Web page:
Skip to main content

Levees, towns brace for Missouri River floodwaters

By Phil Gast, CNN
  • Temporary levees built along Missouri River
  • Dams releasing record amounts of water
  • Iowa city races to build flood berm

(CNN) -- Record-breaking flooding along the Missouri River is putting levees and residents to the test, including an Iowa city that hopes an emergency embankment will do the job if a nearby levee fails.

"Everybody in the western part of the county is packing their stuff and going to higher ground," said Fremont County emergency management coordinator Mike Crecelius.

Water will rush from the Missouri River to the southern end of the city of Hamburg if the levee fails, as predicted, Crecelius told CNN Tuesday.

The U.S. Army Corps of Engineers reported a partial breach occurred Sunday morning at the levee in Atchison County, Missouri, near Hamburg.

The Iowa National Guard helped fortify the levee with sandbags. Some water has already flooded farmland in Fremont.

"Putting sandbags will temporarily delay" levee failure, said Corps spokeswoman Monique Farmer.

Crews are building up a wall or berm on the edge of town, with the aim of having it heightened and strengthened by next week.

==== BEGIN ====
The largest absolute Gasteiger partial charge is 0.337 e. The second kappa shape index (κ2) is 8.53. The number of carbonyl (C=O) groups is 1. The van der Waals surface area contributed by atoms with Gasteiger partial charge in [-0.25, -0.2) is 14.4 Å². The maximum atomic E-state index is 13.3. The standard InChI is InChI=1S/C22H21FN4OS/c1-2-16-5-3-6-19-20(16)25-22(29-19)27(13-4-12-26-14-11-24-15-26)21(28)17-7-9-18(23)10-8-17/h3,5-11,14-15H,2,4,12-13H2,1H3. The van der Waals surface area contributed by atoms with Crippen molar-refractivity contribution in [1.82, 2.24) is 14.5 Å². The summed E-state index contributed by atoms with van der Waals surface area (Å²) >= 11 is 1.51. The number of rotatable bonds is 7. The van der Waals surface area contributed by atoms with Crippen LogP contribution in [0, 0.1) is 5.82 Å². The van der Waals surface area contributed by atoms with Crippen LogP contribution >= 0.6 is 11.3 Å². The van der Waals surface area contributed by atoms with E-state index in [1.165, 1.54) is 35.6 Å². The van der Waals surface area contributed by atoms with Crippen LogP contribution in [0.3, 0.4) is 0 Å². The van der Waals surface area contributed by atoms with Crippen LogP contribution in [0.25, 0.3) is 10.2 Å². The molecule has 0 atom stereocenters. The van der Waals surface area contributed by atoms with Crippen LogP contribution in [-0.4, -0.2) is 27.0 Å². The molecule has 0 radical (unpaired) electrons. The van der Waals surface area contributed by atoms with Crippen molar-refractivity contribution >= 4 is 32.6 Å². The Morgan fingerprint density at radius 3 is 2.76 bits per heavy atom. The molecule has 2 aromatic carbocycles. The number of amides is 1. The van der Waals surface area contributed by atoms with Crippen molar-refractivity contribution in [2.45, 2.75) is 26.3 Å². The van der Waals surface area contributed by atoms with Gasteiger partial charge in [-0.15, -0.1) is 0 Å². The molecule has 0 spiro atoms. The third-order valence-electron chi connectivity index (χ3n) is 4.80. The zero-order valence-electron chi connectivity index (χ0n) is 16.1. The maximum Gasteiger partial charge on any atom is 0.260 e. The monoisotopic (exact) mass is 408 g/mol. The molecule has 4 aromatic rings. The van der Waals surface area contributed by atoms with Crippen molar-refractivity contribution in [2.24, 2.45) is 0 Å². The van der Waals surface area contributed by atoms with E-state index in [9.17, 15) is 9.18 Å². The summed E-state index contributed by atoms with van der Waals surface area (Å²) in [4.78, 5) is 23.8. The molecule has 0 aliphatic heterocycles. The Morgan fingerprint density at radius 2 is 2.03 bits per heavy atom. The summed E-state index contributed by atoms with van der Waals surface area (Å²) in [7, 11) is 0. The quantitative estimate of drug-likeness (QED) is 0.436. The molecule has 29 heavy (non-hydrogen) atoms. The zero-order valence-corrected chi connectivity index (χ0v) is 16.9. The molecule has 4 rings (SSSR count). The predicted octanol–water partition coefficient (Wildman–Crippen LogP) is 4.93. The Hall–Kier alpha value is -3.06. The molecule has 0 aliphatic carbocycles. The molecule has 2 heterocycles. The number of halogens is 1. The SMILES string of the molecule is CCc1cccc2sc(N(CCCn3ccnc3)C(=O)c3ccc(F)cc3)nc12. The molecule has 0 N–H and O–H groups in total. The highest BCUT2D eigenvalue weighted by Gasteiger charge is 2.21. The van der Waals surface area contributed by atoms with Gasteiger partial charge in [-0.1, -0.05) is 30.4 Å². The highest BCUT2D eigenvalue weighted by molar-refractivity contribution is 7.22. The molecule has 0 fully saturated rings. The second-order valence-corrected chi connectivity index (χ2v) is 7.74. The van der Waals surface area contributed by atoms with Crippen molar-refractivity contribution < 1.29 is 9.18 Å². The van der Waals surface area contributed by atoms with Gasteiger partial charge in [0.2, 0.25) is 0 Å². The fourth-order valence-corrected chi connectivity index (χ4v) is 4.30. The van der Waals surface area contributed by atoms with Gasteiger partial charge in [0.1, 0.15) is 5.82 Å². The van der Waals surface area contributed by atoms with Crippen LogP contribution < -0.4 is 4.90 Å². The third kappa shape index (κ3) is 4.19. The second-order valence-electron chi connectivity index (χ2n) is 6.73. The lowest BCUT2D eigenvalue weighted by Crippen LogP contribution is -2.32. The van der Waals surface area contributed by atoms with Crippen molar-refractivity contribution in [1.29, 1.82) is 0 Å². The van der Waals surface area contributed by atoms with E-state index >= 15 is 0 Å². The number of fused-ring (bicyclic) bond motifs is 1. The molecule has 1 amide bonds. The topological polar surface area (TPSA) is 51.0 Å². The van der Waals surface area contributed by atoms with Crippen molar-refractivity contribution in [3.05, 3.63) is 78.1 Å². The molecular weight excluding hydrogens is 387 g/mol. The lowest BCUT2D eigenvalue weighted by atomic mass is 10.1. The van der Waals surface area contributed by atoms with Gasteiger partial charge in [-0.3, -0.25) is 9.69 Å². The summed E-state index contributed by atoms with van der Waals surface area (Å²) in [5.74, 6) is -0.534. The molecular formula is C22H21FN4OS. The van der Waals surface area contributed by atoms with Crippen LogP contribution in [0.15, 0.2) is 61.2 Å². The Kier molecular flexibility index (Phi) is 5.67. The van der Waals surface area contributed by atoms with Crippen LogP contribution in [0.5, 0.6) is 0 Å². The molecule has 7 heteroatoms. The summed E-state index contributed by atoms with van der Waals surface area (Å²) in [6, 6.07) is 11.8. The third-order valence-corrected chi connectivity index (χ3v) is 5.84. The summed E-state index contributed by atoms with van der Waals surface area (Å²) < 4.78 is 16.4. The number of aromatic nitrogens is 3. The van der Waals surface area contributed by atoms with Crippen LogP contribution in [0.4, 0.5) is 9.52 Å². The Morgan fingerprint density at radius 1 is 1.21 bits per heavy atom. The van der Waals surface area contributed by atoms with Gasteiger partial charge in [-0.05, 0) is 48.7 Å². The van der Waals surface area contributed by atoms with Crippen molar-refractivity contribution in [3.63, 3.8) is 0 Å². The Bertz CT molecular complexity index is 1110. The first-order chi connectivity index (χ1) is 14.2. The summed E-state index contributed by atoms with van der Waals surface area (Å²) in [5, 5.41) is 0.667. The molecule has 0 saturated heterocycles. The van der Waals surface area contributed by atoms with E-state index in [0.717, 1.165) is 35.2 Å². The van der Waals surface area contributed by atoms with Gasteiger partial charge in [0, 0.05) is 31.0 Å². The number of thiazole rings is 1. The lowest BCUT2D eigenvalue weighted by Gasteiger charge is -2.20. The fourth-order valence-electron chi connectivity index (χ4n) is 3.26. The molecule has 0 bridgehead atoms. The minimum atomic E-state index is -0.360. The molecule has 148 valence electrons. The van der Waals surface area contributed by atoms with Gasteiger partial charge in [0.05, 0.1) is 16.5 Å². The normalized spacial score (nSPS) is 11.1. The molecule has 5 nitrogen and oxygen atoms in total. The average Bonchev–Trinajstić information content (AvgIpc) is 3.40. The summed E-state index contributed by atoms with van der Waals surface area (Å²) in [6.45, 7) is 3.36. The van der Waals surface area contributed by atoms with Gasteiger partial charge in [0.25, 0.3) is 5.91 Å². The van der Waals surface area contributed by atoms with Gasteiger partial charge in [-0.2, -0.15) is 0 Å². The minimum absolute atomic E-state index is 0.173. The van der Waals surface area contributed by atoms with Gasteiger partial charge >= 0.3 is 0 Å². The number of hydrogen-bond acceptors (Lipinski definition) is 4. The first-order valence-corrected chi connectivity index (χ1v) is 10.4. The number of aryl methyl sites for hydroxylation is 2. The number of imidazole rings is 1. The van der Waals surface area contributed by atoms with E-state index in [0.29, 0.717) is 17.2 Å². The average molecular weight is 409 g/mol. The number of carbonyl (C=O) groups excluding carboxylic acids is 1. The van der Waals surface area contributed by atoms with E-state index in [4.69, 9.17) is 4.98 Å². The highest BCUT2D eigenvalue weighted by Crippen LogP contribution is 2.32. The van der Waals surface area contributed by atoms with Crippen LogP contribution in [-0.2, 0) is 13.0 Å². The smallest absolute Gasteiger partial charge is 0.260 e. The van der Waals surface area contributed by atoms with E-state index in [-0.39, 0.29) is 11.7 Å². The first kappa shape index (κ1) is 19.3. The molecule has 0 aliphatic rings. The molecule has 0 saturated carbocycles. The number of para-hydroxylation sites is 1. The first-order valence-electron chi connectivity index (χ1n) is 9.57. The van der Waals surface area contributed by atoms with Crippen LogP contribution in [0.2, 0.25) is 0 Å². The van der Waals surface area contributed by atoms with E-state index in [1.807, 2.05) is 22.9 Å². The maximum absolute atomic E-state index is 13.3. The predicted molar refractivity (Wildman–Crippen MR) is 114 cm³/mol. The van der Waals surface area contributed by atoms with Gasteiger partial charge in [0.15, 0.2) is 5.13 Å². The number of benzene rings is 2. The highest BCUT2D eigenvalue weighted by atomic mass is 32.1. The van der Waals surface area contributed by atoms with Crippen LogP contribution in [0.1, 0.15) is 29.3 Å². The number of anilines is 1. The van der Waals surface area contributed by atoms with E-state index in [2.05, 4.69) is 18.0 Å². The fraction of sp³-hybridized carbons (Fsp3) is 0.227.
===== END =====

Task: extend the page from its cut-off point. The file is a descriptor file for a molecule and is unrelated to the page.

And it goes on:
Several hundred residents in Hamburg, a town of about 1,200, have been evacuated, Crecelius said.

Some portions of western Fremont County could see 2 to 10 feet of water if the Missouri rushes over the banks, he said.

"Once the river gets out there is no way to get the water back in," he said.

The levee breach followed weeks of high flows and record releases from dams in Montana and the Dakotas, according to the Corps.

Heavy rains and snow pack runoff could result in near-record flooding along parts of the Missouri River this year.

Five dams in North and South Dakota by mid-June will see peak releases of 150,000 cubic feet per second, Farmer said. That flow could continue into August, officials said.

The peak level was reached Tuesday at Oahe Dam, near Pierre, South Dakota. Video showed a massive amount of water gushing through the dam.

This year's flooding is putting levees to the test along 1,700 miles of the Missouri. Temporary levees are being built in several locations.

Carlos Lazo, public affairs specialist with the U.S. Army Corps of Engineers, said 6.8 miles of emergency levees are being constructed at Pierre and Fort Pierre, across the river from each other.